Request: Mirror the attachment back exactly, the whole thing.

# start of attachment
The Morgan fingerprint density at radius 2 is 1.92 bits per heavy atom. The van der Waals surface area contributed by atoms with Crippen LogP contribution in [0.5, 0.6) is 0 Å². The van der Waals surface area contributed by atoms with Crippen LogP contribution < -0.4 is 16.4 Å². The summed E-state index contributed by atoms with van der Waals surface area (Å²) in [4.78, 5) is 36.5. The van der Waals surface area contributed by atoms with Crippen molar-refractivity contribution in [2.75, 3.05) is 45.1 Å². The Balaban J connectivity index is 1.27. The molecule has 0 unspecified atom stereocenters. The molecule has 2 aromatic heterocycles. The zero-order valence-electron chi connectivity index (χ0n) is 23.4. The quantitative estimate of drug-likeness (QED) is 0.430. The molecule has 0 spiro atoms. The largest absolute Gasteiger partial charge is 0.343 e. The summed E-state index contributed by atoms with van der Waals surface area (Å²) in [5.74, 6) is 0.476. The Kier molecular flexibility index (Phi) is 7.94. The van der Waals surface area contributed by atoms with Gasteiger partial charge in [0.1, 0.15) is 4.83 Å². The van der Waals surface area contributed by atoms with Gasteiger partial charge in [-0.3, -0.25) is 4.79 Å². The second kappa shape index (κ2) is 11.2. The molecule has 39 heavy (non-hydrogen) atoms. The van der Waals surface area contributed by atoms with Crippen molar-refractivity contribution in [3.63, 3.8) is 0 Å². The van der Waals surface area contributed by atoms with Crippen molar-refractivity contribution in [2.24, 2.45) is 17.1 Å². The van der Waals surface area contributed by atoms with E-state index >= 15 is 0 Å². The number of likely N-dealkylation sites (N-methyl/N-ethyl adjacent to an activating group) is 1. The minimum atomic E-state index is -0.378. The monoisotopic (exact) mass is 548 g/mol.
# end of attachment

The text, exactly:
The Morgan fingerprint density at radius 2 is 1.92 bits per heavy atom. The van der Waals surface area contributed by atoms with Crippen LogP contribution in [0.5, 0.6) is 0 Å². The van der Waals surface area contributed by atoms with Crippen LogP contribution < -0.4 is 16.4 Å². The summed E-state index contributed by atoms with van der Waals surface area (Å²) in [4.78, 5) is 36.5. The van der Waals surface area contributed by atoms with Crippen molar-refractivity contribution in [2.75, 3.05) is 45.1 Å². The Balaban J connectivity index is 1.27. The molecule has 0 unspecified atom stereocenters. The molecule has 2 aromatic heterocycles. The zero-order valence-electron chi connectivity index (χ0n) is 23.4. The quantitative estimate of drug-likeness (QED) is 0.430. The molecule has 0 spiro atoms. The largest absolute Gasteiger partial charge is 0.343 e. The summed E-state index contributed by atoms with van der Waals surface area (Å²) in [5.74, 6) is 0.476. The Kier molecular flexibility index (Phi) is 7.94. The van der Waals surface area contributed by atoms with Gasteiger partial charge in [0.1, 0.15) is 4.83 Å². The van der Waals surface area contributed by atoms with Gasteiger partial charge in [-0.3, -0.25) is 4.79 Å². The second kappa shape index (κ2) is 11.2. The molecule has 39 heavy (non-hydrogen) atoms. The van der Waals surface area contributed by atoms with Crippen molar-refractivity contribution in [3.63, 3.8) is 0 Å². The van der Waals surface area contributed by atoms with Crippen molar-refractivity contribution in [2.24, 2.45) is 17.1 Å². The van der Waals surface area contributed by atoms with E-state index >= 15 is 0 Å². The number of likely N-dealkylation sites (N-methyl/N-ethyl adjacent to an activating group) is 1. The minimum atomic E-state index is -0.378. The monoisotopic (exact) mass is 548 g/mol.